Since 1993, employees have been able to take job-protectedto care for a “son or daughter” with a serious health condition or for the birth (or adoption) of a “son or daughter.”
Now the U.S. Department of Labor (DOL) has issued a broad interpretation of that definition, clarifying that any employee who assumes the role of caring for a child will receive parental rights under the, regardless of the biological relationship.
For example, an employee who cares for a domestic partner’s child—or whose partner gives birth or adopts a child—is now eligible to take FMLA leave to care for the child.
“This action is a victory for many nontraditional families, including families in the lesbian-gay-bisexual-transgender community,” said a DOL statement.
The interpretation letter makes clear that “employees who have no biological or legal relationship with a child may nonetheless stand in loco parentis to the child and be entitled to FMLA leave.”
The new rule applies regardless of sexual orientation or conventional family ties. That means it also covers FMLA leave for extended family members. For example, an uncle who is caring for his sick niece while the child’s single parent is called into military duty is eligible.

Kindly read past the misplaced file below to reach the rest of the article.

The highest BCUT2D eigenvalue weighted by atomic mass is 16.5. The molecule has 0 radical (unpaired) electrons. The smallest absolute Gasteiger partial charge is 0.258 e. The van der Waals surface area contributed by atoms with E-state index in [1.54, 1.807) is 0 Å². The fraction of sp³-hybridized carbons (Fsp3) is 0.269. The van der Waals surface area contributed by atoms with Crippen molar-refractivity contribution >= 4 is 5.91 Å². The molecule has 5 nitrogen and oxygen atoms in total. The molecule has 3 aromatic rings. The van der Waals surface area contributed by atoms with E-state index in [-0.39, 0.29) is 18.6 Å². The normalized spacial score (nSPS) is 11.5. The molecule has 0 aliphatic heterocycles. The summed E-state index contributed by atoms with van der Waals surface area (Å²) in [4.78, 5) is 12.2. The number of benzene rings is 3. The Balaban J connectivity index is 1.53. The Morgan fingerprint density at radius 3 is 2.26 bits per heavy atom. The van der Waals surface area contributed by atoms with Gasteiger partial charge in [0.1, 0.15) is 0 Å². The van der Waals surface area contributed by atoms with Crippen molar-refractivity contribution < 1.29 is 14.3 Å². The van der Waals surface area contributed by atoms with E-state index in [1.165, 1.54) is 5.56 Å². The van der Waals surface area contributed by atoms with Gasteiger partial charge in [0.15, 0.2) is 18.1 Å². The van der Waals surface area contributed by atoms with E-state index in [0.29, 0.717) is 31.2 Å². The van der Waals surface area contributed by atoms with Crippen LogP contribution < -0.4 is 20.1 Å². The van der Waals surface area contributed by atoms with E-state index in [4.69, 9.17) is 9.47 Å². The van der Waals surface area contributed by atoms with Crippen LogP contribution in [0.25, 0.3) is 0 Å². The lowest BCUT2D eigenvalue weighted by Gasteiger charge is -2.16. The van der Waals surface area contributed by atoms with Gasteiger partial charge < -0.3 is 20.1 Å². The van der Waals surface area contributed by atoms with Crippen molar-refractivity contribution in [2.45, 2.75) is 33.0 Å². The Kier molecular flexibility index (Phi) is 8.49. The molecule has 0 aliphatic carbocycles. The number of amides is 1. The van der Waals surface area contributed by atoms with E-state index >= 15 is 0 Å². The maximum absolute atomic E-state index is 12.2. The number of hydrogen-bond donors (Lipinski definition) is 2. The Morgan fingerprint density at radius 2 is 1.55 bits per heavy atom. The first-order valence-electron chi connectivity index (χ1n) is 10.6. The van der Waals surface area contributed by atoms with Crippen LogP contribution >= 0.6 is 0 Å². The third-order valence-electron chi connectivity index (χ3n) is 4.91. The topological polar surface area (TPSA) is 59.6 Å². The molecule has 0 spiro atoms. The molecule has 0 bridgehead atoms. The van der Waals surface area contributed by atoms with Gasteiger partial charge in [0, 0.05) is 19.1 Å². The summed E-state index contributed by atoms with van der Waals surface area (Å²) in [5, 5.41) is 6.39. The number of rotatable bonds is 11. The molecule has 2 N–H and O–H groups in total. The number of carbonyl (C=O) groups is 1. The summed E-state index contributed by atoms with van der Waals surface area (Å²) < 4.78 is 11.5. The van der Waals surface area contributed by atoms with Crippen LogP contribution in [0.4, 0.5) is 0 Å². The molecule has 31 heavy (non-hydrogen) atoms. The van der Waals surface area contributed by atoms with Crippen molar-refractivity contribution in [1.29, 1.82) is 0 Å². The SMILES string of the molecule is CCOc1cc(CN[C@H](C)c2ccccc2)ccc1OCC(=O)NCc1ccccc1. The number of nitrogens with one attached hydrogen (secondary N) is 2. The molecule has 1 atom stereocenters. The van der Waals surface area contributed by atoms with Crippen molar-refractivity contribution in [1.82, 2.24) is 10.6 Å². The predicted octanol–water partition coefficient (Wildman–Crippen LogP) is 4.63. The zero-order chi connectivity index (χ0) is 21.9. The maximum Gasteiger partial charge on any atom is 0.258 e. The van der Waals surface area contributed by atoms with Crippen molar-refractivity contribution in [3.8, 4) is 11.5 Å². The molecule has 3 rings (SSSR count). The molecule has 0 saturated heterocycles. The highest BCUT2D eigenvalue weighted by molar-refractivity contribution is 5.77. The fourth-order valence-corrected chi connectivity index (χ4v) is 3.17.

“No one who steps in to parent a child when that child’s biological parents are absent or incapacitated should be denied leave by an employer because he or she is not the legal guardian,” said Secretary of Labor Hilda L. Solis.
What if you question the legitimacy of an employee’s parental role in an FMLA case? The DOL says employers “may require the employee to provide reasonable documentation or statement of the family relationship. A simple statement asserting that the requisite family relationship exists is all that is needed in situations such as in loco parentis where there is no legal or biological relationship.”
For more information, see the June 22 alert at www.dol.gov/opa/media/press/WHD.
Like what you've read? ...Republish it and share great business tips!
Attention: Readers, Publishers, Editors, Bloggers, Media, Webmasters and more...
We believe great content should be read and passed around. After all, knowledge IS power. And good business can become great with the right information at their fingertips. If you'd like to share any of the insightful articles on BusinessManagementDaily.com, you may republish or syndicate it without charge.
The only thing we ask is that you keep the article exactly as it was written and formatted. You also need to include an attribution statement and link to the article.
" This information is proudly provided by Business Management Daily.com: http://www.businessmanagementdaily.com/12137/fmla-now-covers-care-by-same-sex-parents "